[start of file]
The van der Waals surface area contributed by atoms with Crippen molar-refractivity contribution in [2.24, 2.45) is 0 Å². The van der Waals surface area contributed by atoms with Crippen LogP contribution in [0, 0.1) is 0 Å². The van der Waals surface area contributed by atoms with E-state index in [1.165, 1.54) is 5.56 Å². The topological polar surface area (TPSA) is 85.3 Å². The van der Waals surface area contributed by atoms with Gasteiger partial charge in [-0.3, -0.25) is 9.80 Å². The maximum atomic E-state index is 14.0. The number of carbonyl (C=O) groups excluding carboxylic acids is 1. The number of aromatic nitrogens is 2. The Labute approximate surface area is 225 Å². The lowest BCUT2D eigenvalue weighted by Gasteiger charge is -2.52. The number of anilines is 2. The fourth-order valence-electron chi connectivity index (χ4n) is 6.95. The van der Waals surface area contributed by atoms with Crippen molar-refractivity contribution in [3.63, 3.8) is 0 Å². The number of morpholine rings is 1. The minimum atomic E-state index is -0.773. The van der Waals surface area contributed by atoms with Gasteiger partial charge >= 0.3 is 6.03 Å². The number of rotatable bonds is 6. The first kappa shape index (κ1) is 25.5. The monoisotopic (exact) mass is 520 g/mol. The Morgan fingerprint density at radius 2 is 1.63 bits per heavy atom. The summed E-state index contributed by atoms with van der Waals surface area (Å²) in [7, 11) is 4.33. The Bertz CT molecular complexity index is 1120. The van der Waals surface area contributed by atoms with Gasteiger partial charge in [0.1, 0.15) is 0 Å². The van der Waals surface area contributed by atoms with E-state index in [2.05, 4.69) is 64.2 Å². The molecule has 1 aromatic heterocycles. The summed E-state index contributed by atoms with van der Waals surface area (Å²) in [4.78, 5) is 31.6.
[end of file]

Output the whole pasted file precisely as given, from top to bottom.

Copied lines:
The van der Waals surface area contributed by atoms with Crippen molar-refractivity contribution in [2.24, 2.45) is 0 Å². The van der Waals surface area contributed by atoms with Crippen LogP contribution in [0, 0.1) is 0 Å². The van der Waals surface area contributed by atoms with E-state index in [1.165, 1.54) is 5.56 Å². The topological polar surface area (TPSA) is 85.3 Å². The van der Waals surface area contributed by atoms with Gasteiger partial charge in [-0.3, -0.25) is 9.80 Å². The maximum atomic E-state index is 14.0. The number of carbonyl (C=O) groups excluding carboxylic acids is 1. The number of aromatic nitrogens is 2. The Labute approximate surface area is 225 Å². The lowest BCUT2D eigenvalue weighted by Gasteiger charge is -2.52. The number of anilines is 2. The fourth-order valence-electron chi connectivity index (χ4n) is 6.95. The van der Waals surface area contributed by atoms with Crippen molar-refractivity contribution in [3.63, 3.8) is 0 Å². The number of morpholine rings is 1. The minimum atomic E-state index is -0.773. The van der Waals surface area contributed by atoms with Gasteiger partial charge >= 0.3 is 6.03 Å². The number of rotatable bonds is 6. The first kappa shape index (κ1) is 25.5. The monoisotopic (exact) mass is 520 g/mol. The Morgan fingerprint density at radius 2 is 1.63 bits per heavy atom. The summed E-state index contributed by atoms with van der Waals surface area (Å²) in [7, 11) is 4.33. The Bertz CT molecular complexity index is 1120. The van der Waals surface area contributed by atoms with Gasteiger partial charge in [0.1, 0.15) is 0 Å². The van der Waals surface area contributed by atoms with E-state index in [2.05, 4.69) is 64.2 Å². The molecule has 1 aromatic heterocycles. The summed E-state index contributed by atoms with van der Waals surface area (Å²) in [4.78, 5) is 31.6.